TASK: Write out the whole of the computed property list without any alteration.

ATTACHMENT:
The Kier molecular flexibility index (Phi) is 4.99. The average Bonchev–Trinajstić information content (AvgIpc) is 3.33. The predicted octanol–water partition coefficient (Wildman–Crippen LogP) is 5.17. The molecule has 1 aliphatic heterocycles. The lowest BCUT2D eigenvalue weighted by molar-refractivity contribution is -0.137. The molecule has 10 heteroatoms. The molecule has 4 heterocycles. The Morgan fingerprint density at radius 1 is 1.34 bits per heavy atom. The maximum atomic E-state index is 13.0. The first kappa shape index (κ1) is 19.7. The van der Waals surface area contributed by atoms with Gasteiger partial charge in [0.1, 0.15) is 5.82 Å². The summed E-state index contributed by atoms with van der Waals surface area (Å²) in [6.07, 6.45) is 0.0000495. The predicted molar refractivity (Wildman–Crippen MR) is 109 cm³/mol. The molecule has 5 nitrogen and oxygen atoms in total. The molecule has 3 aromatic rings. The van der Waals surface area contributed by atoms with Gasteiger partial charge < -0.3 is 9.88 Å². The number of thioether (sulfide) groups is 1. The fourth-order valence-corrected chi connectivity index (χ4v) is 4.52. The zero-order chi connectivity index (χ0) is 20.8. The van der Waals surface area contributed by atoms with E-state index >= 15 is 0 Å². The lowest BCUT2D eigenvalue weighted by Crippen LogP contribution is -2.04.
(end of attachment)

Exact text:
The Kier molecular flexibility index (Phi) is 4.99. The average Bonchev–Trinajstić information content (AvgIpc) is 3.33. The predicted octanol–water partition coefficient (Wildman–Crippen LogP) is 5.17. The molecule has 1 aliphatic heterocycles. The lowest BCUT2D eigenvalue weighted by molar-refractivity contribution is -0.137. The molecule has 10 heteroatoms. The molecule has 4 heterocycles. The Morgan fingerprint density at radius 1 is 1.34 bits per heavy atom. The maximum atomic E-state index is 13.0. The first kappa shape index (κ1) is 19.7. The van der Waals surface area contributed by atoms with Gasteiger partial charge in [0.1, 0.15) is 5.82 Å². The summed E-state index contributed by atoms with van der Waals surface area (Å²) in [6.07, 6.45) is 0.0000495. The predicted molar refractivity (Wildman–Crippen MR) is 109 cm³/mol. The molecule has 5 nitrogen and oxygen atoms in total. The molecule has 3 aromatic rings. The van der Waals surface area contributed by atoms with Gasteiger partial charge < -0.3 is 9.88 Å². The number of thioether (sulfide) groups is 1. The fourth-order valence-corrected chi connectivity index (χ4v) is 4.52. The zero-order chi connectivity index (χ0) is 20.8. The van der Waals surface area contributed by atoms with E-state index >= 15 is 0 Å². The lowest BCUT2D eigenvalue weighted by Crippen LogP contribution is -2.04.